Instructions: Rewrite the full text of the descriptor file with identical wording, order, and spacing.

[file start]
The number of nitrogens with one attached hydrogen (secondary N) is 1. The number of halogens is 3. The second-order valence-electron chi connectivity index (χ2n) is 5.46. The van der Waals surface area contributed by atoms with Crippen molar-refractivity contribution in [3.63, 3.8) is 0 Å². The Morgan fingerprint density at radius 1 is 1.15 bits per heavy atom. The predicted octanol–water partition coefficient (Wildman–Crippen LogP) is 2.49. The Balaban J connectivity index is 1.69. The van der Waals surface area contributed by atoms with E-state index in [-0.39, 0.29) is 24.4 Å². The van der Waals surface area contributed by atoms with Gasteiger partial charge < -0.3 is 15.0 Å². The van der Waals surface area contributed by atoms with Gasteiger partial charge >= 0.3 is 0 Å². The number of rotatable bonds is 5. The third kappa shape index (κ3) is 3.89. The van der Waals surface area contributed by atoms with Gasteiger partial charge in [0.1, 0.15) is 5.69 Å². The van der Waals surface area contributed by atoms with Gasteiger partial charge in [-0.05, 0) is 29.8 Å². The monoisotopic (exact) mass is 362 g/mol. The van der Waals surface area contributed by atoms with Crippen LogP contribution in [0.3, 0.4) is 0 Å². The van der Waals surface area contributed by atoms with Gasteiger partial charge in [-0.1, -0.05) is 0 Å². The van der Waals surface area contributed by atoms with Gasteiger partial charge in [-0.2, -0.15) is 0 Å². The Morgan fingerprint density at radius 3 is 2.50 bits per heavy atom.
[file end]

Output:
The number of nitrogens with one attached hydrogen (secondary N) is 1. The number of halogens is 3. The second-order valence-electron chi connectivity index (χ2n) is 5.46. The van der Waals surface area contributed by atoms with Crippen molar-refractivity contribution in [3.63, 3.8) is 0 Å². The Morgan fingerprint density at radius 1 is 1.15 bits per heavy atom. The predicted octanol–water partition coefficient (Wildman–Crippen LogP) is 2.49. The Balaban J connectivity index is 1.69. The van der Waals surface area contributed by atoms with E-state index in [-0.39, 0.29) is 24.4 Å². The van der Waals surface area contributed by atoms with Gasteiger partial charge < -0.3 is 15.0 Å². The van der Waals surface area contributed by atoms with Gasteiger partial charge >= 0.3 is 0 Å². The number of rotatable bonds is 5. The third kappa shape index (κ3) is 3.89. The van der Waals surface area contributed by atoms with Gasteiger partial charge in [0.1, 0.15) is 5.69 Å². The van der Waals surface area contributed by atoms with Gasteiger partial charge in [-0.05, 0) is 29.8 Å². The monoisotopic (exact) mass is 362 g/mol. The van der Waals surface area contributed by atoms with Crippen LogP contribution in [0.3, 0.4) is 0 Å². The van der Waals surface area contributed by atoms with Gasteiger partial charge in [-0.1, -0.05) is 0 Å². The van der Waals surface area contributed by atoms with Gasteiger partial charge in [-0.2, -0.15) is 0 Å². The Morgan fingerprint density at radius 3 is 2.50 bits per heavy atom.